What do you actually *do* when you do math research?

A short post reflecting on what I actually did for two weeks at the Institute for Advanced Study this July.

Well, I went to the IAS to work with my collaborator Elizabeth Milićević, a professor at Haverford College. We’d started a project last May (2016) at the Max Planck Institute for Mathematics in Bonn, and we had written an application to the Summer Collaborators program to get some dedicated time to work on the project. Why? We both have many non-research duties at our academic jobs; teaching and curriculum development take time to do well. I also had a baby in May, which apparently takes time whether you do it well or poorly 🙂 Dedicated time to work produces greater results than fragmented time, if you’re prepared to use it — and we were.

We kept a very civilized schedule for our two weeks: meet at 9 on weekdays and 11 on weekends, work until at least 5 but not later than 7, take a break for lunch before the physics workshop arrived in the lunchroom (who wants to stand in line behind 120 postdocs? not me!) and take a break at tea-time (3 pm at IAS). There was also usually a midmorning break and a 5 pm break if we worked late, because the aforementioned baby is still relying on me for breakfast, second breakfast, first through third lunches, etc. My husband came along as the primary care provider for our kid, and he’d often take a couple bottles with him and gain some freedom to go explore or do his own work, but as breastfeeding moms know, production doesn’t stop just ’cause baby’s gone exploring. On the plus side you can carry out computations while pumping. We never worked more than 6.5 days per week, and in fact my family visited several art museums while visiting IAS. Lots of geometrical art: Man Ray, Kandinsky, Sophie Taeuber-Arp, Mondrian, Maria Helena Vieira da Silva.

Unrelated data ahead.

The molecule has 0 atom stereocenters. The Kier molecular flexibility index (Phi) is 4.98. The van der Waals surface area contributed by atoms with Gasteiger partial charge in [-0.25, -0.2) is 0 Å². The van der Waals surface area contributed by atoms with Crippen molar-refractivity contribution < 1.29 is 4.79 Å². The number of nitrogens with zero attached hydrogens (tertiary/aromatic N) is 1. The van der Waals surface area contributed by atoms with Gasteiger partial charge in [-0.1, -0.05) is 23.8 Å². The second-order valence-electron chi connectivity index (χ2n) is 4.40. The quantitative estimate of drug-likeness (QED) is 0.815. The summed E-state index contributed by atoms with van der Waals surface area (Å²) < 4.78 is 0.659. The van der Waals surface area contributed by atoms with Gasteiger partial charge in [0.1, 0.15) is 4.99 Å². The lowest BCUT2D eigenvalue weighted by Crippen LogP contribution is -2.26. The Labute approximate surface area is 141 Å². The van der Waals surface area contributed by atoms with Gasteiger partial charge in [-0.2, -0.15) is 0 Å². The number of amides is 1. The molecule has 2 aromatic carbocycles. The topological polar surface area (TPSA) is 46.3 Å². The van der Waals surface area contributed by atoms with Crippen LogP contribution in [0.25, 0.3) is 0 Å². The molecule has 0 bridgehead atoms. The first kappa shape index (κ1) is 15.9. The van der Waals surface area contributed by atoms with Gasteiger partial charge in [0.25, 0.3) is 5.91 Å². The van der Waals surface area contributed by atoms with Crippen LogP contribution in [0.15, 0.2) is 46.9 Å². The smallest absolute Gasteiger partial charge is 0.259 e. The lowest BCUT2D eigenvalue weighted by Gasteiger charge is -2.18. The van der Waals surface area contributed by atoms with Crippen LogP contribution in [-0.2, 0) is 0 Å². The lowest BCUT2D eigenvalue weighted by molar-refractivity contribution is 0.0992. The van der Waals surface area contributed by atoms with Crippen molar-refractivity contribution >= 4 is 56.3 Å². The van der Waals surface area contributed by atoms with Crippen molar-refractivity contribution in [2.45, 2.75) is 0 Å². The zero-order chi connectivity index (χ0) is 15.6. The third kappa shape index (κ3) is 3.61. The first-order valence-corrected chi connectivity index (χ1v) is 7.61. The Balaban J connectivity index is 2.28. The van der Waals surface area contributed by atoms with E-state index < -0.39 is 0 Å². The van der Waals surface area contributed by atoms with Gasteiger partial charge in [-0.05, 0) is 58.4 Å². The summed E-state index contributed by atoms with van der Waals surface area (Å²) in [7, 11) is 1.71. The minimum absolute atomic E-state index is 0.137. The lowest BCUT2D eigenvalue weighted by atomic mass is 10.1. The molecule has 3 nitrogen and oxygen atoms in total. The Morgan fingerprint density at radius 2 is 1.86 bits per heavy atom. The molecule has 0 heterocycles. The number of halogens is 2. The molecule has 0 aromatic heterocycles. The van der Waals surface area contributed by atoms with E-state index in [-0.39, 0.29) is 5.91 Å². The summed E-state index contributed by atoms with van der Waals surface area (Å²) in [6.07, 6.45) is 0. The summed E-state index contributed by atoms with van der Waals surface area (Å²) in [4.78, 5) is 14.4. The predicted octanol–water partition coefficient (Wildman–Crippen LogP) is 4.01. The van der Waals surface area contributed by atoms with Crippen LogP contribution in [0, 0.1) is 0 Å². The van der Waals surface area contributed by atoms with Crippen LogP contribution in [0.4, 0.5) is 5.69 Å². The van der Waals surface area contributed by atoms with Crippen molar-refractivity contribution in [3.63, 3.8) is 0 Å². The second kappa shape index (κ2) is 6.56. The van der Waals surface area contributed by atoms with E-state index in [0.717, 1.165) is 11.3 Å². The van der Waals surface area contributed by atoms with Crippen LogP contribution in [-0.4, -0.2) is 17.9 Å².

Liz and I started our mathematical mornings with some caffeination and discussion of any examples or reading we’d done the night before. Although we’d usually have a direction already planned for the day, now and then that initial discussion would cause a slight turn. From the warm-up discussion we’d proceed to discussing a new idea and picking examples with which to test it, working through said examples, or working through someone else’s claims related to our desired results. That really is enough to take up eight hours of solid work. Before going “home” for the night we’d usually assess our results and decide what to do the next day. Since we were only together for two weeks, we didn’t pursue all angles to their full extent — we followed them up to a point where either we were sure they’d work and details could be worked out later or where we were stuck enough that it seemed better to switch to some lower-hanging fruit.

photo of desk with papers

A working morning at IAS

Now we have two approaches to our problem that need to be synthesized but they’re both a little different than what already exists and very geometric, very beautiful. (Of course I’m biased — most moms think their kid is cute, right? and most mathematicians think their theorems are beautiful!) There are still those details to be filled in and some areas to finish planning, but it’s as if the outlines of the portrait have been painted and now we have to fill in the details of faces and fabric and also finish the background.

paraboloid with representation theory

Moment graph a la Atiyah & Pressley

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